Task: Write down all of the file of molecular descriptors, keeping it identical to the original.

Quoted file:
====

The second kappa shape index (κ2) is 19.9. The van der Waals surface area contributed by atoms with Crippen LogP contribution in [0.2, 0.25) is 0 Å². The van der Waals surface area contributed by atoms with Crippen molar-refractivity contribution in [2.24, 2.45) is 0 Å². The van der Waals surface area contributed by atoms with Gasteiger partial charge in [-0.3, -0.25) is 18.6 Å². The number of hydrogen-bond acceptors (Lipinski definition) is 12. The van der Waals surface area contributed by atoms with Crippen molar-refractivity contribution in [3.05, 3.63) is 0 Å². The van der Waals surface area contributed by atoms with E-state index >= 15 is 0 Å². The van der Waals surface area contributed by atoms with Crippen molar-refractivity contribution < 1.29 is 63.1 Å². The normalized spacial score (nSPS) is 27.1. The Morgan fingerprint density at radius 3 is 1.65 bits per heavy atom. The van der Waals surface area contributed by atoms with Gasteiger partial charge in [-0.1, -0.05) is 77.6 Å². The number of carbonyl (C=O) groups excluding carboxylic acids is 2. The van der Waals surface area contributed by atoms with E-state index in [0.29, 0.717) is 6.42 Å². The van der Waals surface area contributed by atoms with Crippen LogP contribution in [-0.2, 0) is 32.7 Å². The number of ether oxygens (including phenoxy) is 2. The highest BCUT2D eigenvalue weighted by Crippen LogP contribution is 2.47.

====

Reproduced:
The second kappa shape index (κ2) is 19.9. The van der Waals surface area contributed by atoms with Crippen LogP contribution in [0.2, 0.25) is 0 Å². The van der Waals surface area contributed by atoms with Crippen molar-refractivity contribution in [2.24, 2.45) is 0 Å². The van der Waals surface area contributed by atoms with Gasteiger partial charge in [-0.3, -0.25) is 18.6 Å². The number of hydrogen-bond acceptors (Lipinski definition) is 12. The van der Waals surface area contributed by atoms with Crippen molar-refractivity contribution in [3.05, 3.63) is 0 Å². The van der Waals surface area contributed by atoms with E-state index >= 15 is 0 Å². The van der Waals surface area contributed by atoms with Crippen molar-refractivity contribution < 1.29 is 63.1 Å². The normalized spacial score (nSPS) is 27.1. The Morgan fingerprint density at radius 3 is 1.65 bits per heavy atom. The van der Waals surface area contributed by atoms with Gasteiger partial charge in [-0.1, -0.05) is 77.6 Å². The number of carbonyl (C=O) groups excluding carboxylic acids is 2. The van der Waals surface area contributed by atoms with E-state index in [0.29, 0.717) is 6.42 Å². The van der Waals surface area contributed by atoms with Crippen LogP contribution in [-0.2, 0) is 32.7 Å². The number of ether oxygens (including phenoxy) is 2. The highest BCUT2D eigenvalue weighted by Crippen LogP contribution is 2.47.